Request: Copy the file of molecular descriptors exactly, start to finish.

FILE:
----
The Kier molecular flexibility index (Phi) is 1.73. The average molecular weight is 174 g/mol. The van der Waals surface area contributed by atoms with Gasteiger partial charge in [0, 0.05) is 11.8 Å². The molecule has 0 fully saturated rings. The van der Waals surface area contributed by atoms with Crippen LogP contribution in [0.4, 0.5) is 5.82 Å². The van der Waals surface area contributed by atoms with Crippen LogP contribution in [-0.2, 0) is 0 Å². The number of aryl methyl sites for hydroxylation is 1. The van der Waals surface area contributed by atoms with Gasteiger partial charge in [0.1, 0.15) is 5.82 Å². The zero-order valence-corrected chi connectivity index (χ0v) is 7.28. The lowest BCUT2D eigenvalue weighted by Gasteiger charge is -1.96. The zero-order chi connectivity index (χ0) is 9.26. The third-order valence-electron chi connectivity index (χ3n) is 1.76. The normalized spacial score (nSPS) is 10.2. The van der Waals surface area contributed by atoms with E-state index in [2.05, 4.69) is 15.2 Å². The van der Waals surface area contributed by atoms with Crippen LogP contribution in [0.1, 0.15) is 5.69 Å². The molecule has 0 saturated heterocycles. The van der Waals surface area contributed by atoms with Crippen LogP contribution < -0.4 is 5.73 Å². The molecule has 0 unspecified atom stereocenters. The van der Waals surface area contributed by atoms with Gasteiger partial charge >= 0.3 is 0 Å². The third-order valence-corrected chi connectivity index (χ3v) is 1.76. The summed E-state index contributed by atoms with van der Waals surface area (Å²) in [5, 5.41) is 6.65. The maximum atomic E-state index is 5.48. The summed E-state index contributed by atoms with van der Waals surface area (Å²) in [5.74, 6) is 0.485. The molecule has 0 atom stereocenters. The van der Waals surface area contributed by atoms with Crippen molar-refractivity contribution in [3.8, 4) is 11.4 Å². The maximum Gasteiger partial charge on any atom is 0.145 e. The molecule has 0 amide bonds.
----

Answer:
The Kier molecular flexibility index (Phi) is 1.73. The average molecular weight is 174 g/mol. The van der Waals surface area contributed by atoms with Gasteiger partial charge in [0, 0.05) is 11.8 Å². The molecule has 0 fully saturated rings. The van der Waals surface area contributed by atoms with Crippen LogP contribution in [0.4, 0.5) is 5.82 Å². The van der Waals surface area contributed by atoms with Crippen LogP contribution in [-0.2, 0) is 0 Å². The number of aryl methyl sites for hydroxylation is 1. The van der Waals surface area contributed by atoms with Gasteiger partial charge in [0.1, 0.15) is 5.82 Å². The zero-order valence-corrected chi connectivity index (χ0v) is 7.28. The lowest BCUT2D eigenvalue weighted by Gasteiger charge is -1.96. The zero-order chi connectivity index (χ0) is 9.26. The third-order valence-electron chi connectivity index (χ3n) is 1.76. The normalized spacial score (nSPS) is 10.2. The van der Waals surface area contributed by atoms with E-state index in [2.05, 4.69) is 15.2 Å². The van der Waals surface area contributed by atoms with Crippen LogP contribution in [0.1, 0.15) is 5.69 Å². The molecule has 0 saturated heterocycles. The van der Waals surface area contributed by atoms with Crippen LogP contribution < -0.4 is 5.73 Å². The molecule has 0 unspecified atom stereocenters. The van der Waals surface area contributed by atoms with Gasteiger partial charge >= 0.3 is 0 Å². The third-order valence-corrected chi connectivity index (χ3v) is 1.76. The summed E-state index contributed by atoms with van der Waals surface area (Å²) in [5, 5.41) is 6.65. The maximum atomic E-state index is 5.48. The summed E-state index contributed by atoms with van der Waals surface area (Å²) in [5.74, 6) is 0.485. The molecule has 0 atom stereocenters. The van der Waals surface area contributed by atoms with Crippen molar-refractivity contribution in [3.8, 4) is 11.4 Å². The maximum Gasteiger partial charge on any atom is 0.145 e. The molecule has 0 amide bonds.